Amidst the controversy surrounding his remarks about the President, we look back at the Senate Majority Leader’s 2008 interview with Big Think, in which he celebrated the racial progress that Obama represents.
Question: What is the state of race relations in America:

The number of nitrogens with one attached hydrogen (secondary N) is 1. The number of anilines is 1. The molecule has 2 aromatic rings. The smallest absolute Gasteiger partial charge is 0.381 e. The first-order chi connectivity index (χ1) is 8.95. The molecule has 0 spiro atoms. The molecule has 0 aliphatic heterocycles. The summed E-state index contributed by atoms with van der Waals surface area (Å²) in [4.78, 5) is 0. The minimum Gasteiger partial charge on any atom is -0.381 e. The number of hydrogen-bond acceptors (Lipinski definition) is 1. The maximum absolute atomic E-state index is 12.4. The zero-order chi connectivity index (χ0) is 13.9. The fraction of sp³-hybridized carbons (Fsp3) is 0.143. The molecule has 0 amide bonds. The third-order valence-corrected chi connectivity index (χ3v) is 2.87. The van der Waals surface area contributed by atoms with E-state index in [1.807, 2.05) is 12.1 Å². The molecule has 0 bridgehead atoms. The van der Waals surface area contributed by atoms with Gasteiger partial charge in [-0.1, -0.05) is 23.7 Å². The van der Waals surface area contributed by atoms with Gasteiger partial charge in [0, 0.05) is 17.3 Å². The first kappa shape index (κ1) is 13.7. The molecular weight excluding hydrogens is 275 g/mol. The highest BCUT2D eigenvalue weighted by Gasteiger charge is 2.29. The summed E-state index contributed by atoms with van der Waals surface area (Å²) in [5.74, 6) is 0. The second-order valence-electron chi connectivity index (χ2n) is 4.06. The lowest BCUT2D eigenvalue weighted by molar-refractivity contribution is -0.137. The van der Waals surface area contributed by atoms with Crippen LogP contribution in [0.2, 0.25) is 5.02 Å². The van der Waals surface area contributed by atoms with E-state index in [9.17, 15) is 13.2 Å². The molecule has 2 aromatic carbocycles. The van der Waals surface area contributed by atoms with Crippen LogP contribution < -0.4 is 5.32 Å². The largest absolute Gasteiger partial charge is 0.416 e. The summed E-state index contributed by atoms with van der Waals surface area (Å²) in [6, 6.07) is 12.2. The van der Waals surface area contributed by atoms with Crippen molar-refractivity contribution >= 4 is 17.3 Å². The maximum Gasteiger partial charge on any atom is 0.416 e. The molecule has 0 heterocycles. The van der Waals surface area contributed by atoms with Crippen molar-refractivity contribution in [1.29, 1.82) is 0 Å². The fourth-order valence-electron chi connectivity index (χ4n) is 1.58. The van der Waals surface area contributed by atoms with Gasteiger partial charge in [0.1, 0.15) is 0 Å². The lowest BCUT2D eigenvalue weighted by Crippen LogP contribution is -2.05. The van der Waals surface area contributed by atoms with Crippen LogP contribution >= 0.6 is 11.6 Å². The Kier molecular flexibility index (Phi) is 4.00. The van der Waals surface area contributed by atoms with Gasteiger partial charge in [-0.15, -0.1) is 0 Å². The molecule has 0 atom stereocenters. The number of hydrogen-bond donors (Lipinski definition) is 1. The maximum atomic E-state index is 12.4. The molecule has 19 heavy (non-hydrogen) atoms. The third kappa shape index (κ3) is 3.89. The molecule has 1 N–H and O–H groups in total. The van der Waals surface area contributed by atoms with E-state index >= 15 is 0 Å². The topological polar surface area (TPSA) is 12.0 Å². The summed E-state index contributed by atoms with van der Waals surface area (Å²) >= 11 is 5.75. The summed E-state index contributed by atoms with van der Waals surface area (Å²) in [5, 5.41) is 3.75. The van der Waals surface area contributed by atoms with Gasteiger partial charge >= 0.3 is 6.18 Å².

Harry Reid: I feel pretty good about it. I talk about in my book the fact that I didn’t know Jackie Robinson was black when I used to listen to those games on the radio. I just think things have gotten so much better. I think one need only look at Pennsylvania. There’s been a lot written. “Well, Pennsylvania shows that white men won’t vote for a black man.” Let’s look at that. I don’t know the exact statistics of how the whites voted in Pennsylvania, but it’s something like this. About 82% of them voted for Obama; 12% didn’t. Those numbers don’t look too bad to me. I think that when this race is over and whether we have Clinton or Obama, this primary has been great for the country. For the first time in the history of the country, we have a woman that is running and is viable. For the first time in the history of this country, we have a black man that’s running that is viable and can be elected. This has been wonderful. For we Democrats, it’s been exciting. We have registered millions of people because of this primary. People say, “Isn’t this primary going on too long?” Every day it goes on, vast numbers of new Democrats come on--one for Obama, one for Clinton. Pennsylvania is an example. We have four million registered Democrats for the first time in the history of that state. We have in Nevada, for the first time in a generation, we have almost 50,000 more Democrats than Republicans in this state. So I think we’re doing just fine.